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Welcome Dino! I have a horrible time too. I use alcohol free mouthwash, Biotene is a good one and also the toothpaste. Your dentist can give you a script for rinses that help kill the bad bacteria too. I also have a flouride plate I use at night. You really have to be meticulous and still be ready to hear there's a problem. There are dentists that specialize in patients with dry mouth problems. You are not alone! I have felt the same way sometimes, but then your gums would shrink and your dentures fall out, :rolleyes: so keep working at it and again welcome. morgan

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Hi Dino and welcome!

Teeth pulling, not the way to go. Have thought about that myself as I have a front tooth that has a short root which is eroding. I've beent told that was due from having braces done at any early age and it somehow damaged the root..Yippe, now I still have some crooked teeth and have now to look forward to the day I have a mouth full of missing teeth like my children!!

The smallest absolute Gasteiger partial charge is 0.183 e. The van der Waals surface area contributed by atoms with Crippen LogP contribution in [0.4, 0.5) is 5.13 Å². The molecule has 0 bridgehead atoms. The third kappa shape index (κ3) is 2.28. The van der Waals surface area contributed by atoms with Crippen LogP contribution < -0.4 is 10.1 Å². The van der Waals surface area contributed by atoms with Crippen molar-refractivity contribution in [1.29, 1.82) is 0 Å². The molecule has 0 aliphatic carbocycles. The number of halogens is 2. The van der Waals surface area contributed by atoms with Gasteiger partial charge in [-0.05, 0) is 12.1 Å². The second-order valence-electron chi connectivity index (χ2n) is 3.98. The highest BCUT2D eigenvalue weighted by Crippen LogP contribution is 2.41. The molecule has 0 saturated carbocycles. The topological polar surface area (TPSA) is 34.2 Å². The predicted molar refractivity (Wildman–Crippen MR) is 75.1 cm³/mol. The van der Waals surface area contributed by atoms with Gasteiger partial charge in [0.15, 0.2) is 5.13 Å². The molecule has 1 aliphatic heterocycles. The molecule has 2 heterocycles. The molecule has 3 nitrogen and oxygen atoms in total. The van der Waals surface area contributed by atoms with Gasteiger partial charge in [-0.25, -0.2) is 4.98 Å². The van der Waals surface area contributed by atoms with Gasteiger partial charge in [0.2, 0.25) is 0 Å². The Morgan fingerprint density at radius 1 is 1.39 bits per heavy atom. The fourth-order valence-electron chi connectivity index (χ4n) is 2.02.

Biotene is good and keep doing the best you can with flossing. My dentist recommends me to use the colgate total, he says he finds that works the longest with keeping plaque to a minimum overnite.

Stay well and keep smiling,,(I know, not funny) :rolleyes:

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Yes, yes, yes. I have beautiful teeth, and despite having a stepfather for the past 30 years who is a dentist, and being FASTIDIOUS about my tooth care, I have major problems. Mine are likely from EDS III, a collagen disorder. One tooth just was "resorbed"--my body just disolved it. No cavities. It finally broke into pieces and fell out 3 years ago. I just got the final stage of my dental implant on this past Saturday... a tooth! Meanwhile, I'm in need of more jaw bone grafting and gum grafting.